Special features on this release will vary in quality for some—but I think they packed just the right amount on. An alternate ending to the film is given, which is noticeably weaker than the theatrical one (the title given to it [“Cowboy Ending”] fits it well) and a handful of deleted scenes are thrown in on top of the alternate ending. The deleted scenes range from simply alternate cuts to completely left out scenes and not one of them am I sorry were cut. They’re neat to see and deleted scenes have become a key feature on DVDs, but I’m struggling to see why (even though I’m always eager to watch them)—a lot of deleted scenes I’ve watched on DVDs so far deserve to be deleted as they would either slow the film down or just ruin a scene. While none of these scenes would ruin the film, they do feel unnecessary.
Around eight minutes of outtakes are included and not surprisingly the majority of the reel stems from hijinks caused by Affleck and Reynolds. I’m very disappointed those two never got a scene together in the film, as I’m sure the outtakes from that would’ve been well worth watching. As is the outtake reel is great fun to watch, if only to see Affleck completely screw up a pool shot over and over again. One note to add is that while the commentaries mention that there is an alternate intro on the DVD, there is only an alternate ending. Unless it’s an easter egg and I just suck at finding them, as far as I can tell the alternate intro is not on this disc.
Two featurettes cover the films production and the characters of the film. There is a lot of interesting and fun facts about the film thrown into these featurettes and the character specific ones feature interviews with most of the cast that portrayed them—certainly do not watch these before the film though, as they contain spoilers for just about everyone of the characters.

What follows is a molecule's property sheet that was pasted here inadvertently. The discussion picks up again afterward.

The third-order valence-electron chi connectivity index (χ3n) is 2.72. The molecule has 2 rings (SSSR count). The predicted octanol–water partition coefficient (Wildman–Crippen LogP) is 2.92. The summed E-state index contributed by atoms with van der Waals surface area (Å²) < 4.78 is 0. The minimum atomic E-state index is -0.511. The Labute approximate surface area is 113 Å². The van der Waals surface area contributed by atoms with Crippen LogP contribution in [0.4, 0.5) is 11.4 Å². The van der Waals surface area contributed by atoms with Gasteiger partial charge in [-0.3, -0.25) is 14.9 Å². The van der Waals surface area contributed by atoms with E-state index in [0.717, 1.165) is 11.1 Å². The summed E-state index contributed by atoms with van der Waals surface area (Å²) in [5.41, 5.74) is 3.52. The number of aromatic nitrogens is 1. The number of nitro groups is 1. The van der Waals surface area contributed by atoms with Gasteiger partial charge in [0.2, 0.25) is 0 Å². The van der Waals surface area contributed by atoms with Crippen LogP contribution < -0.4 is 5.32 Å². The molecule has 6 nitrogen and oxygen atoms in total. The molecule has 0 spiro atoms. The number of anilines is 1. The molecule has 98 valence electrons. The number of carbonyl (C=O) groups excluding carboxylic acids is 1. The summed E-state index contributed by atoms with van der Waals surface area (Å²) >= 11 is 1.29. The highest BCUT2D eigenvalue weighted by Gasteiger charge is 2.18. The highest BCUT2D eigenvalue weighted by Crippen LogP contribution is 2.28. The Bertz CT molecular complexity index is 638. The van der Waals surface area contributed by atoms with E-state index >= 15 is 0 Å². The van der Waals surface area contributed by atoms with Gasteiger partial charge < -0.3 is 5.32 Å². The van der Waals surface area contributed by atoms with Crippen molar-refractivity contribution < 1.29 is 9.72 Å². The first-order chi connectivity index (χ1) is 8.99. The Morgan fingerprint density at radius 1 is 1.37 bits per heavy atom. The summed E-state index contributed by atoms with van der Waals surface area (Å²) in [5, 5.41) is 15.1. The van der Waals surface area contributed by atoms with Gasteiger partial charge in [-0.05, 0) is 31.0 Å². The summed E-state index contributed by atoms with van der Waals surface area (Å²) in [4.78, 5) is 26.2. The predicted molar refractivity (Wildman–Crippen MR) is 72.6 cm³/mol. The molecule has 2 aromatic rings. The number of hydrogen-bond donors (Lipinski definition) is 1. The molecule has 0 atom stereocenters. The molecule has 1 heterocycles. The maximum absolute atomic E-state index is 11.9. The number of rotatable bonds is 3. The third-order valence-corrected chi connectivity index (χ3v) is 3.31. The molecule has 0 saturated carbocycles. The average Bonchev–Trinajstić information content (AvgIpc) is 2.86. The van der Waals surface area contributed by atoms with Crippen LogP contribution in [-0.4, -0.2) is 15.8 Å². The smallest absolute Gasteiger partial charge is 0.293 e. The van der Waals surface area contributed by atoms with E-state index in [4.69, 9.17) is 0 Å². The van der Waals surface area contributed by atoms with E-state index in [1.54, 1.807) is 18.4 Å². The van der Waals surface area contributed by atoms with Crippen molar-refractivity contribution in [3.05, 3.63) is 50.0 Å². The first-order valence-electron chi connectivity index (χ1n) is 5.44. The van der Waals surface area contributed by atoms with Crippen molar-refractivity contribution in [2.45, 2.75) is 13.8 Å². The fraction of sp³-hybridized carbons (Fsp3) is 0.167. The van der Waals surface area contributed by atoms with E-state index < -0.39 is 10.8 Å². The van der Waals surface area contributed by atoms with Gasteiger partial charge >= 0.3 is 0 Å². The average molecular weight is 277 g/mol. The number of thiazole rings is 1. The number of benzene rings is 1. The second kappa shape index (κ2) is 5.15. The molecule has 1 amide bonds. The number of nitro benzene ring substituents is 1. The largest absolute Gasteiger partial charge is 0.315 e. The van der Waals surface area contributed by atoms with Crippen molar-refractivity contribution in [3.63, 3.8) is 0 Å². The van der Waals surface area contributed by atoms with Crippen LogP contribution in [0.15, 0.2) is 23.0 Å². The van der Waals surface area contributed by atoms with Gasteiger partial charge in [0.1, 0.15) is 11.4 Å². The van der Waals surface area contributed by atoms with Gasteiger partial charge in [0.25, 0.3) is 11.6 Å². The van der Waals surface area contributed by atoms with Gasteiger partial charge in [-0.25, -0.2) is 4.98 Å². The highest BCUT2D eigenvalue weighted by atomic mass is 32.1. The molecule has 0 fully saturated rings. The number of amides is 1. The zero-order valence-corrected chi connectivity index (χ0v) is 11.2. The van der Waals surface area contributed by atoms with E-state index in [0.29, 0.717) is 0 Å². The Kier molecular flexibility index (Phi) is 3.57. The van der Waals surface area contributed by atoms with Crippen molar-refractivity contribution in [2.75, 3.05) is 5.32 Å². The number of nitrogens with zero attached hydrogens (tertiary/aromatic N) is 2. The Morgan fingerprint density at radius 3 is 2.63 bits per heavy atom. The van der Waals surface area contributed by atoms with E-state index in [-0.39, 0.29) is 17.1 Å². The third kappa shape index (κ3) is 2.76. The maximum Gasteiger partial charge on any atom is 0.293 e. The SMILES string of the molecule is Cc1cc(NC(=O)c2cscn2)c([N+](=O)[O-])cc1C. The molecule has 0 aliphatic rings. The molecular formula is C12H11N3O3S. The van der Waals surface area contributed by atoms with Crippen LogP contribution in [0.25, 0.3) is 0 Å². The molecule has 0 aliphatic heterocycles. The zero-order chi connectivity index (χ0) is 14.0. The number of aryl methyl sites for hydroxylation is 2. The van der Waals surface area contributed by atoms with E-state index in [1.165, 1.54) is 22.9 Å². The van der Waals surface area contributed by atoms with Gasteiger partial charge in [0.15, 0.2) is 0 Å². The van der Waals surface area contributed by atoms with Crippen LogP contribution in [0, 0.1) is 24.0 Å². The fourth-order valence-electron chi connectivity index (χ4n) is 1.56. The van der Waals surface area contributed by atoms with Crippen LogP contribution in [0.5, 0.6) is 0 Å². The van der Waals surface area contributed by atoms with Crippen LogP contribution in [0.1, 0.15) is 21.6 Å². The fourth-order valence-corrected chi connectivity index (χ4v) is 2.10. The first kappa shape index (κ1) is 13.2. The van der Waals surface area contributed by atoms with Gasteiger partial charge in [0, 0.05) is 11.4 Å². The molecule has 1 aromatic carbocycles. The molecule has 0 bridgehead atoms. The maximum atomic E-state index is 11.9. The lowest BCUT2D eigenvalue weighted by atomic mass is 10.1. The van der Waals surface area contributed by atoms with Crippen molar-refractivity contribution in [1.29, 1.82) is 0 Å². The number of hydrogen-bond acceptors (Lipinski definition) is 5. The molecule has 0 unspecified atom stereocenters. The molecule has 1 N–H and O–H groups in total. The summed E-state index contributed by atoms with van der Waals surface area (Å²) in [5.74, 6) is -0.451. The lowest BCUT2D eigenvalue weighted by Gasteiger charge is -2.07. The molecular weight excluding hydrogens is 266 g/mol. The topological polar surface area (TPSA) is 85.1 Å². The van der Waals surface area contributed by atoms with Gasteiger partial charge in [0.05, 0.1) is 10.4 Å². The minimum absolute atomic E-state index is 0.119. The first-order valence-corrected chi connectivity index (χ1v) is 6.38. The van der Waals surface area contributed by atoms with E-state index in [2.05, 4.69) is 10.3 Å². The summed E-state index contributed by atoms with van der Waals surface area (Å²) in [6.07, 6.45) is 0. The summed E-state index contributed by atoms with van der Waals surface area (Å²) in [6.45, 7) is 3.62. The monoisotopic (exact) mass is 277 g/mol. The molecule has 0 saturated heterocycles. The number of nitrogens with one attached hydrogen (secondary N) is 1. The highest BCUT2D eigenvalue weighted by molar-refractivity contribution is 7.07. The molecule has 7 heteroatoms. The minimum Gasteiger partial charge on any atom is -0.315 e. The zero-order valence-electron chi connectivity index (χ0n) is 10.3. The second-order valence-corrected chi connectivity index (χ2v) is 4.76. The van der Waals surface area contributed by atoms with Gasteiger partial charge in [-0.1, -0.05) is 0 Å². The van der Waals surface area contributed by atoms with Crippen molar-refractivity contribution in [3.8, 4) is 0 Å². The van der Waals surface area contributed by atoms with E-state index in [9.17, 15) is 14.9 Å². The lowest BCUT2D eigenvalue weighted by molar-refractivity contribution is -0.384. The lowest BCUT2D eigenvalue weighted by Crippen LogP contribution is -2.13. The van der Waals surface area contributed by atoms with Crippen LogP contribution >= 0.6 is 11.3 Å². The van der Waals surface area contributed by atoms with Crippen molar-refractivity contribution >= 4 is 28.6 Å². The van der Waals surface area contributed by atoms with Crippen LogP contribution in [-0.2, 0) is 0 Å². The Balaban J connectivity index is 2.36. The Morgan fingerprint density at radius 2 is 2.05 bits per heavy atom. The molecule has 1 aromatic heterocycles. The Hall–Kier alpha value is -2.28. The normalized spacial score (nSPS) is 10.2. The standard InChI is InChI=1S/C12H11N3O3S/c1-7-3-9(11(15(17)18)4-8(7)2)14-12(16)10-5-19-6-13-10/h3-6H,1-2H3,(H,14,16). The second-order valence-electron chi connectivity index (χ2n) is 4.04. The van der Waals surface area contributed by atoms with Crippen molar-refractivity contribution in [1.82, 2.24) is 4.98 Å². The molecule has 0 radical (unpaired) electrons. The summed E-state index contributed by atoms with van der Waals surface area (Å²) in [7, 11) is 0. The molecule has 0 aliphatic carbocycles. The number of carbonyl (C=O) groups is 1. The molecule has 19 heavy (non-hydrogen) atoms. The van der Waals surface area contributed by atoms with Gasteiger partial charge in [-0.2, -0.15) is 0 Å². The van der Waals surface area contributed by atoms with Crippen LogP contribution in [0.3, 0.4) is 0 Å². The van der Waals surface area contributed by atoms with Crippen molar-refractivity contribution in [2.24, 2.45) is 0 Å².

Rounding out the special features are two full length commentaries. One includes the producer and director and the other with the director and the cast. Oddly enough, although I was balking at the idea of watching the film three times I greatly enjoyed both commentaries. While Joe Carnahan was present on both, he rarely repeated himself (probably due to the fact he recorded them back to back). Both the producer and the cast were entertaining as well—Zach Cumer (who plays the psychotic kid “Warren”) is even present on the cast commentary. While he’s the kid of the commentary, he does wrangle some interesting stuff out of the cast and Carnahan at times. If you enjoyed the film, both commentaries are worth a listen; it’s a shame more of the cast couldn’t have been included (none of the “big guns” of the film are present), but it’s still fun all the same.
The video and audio of this film is superb. Everything looks great on this transfer, with very little compression and grain to be had. Audio is nice and strong and really gives some immersion in the action sequences. When Henson fires her massive sniper rifle you can feel the bullets travel from one speaker to another and at the same time the subwoofer pounds out the blast. It’s a formidable gun that’s real impact is nowhere nearly felt by a surround sound system—but it certainly gives you a good idea over it’s blast power when it easily eclipses all the puny hand guns the rest of the FBI and assassins fire.
Overall the film is great fun and the DVD is equally impressive. Between the audio and visual transfer, to the hours of special features, this film has a robust release set for it. While I’m sure there is a myriad of leftover documentary footage and the alternate opening, what we got is enough and I see no reason for a double dip of this release for years to come. Definitely give this release a look when it comes out as I easily tag it as Highly Recommended.
Smokin’ Aces hits DVD on April 17th.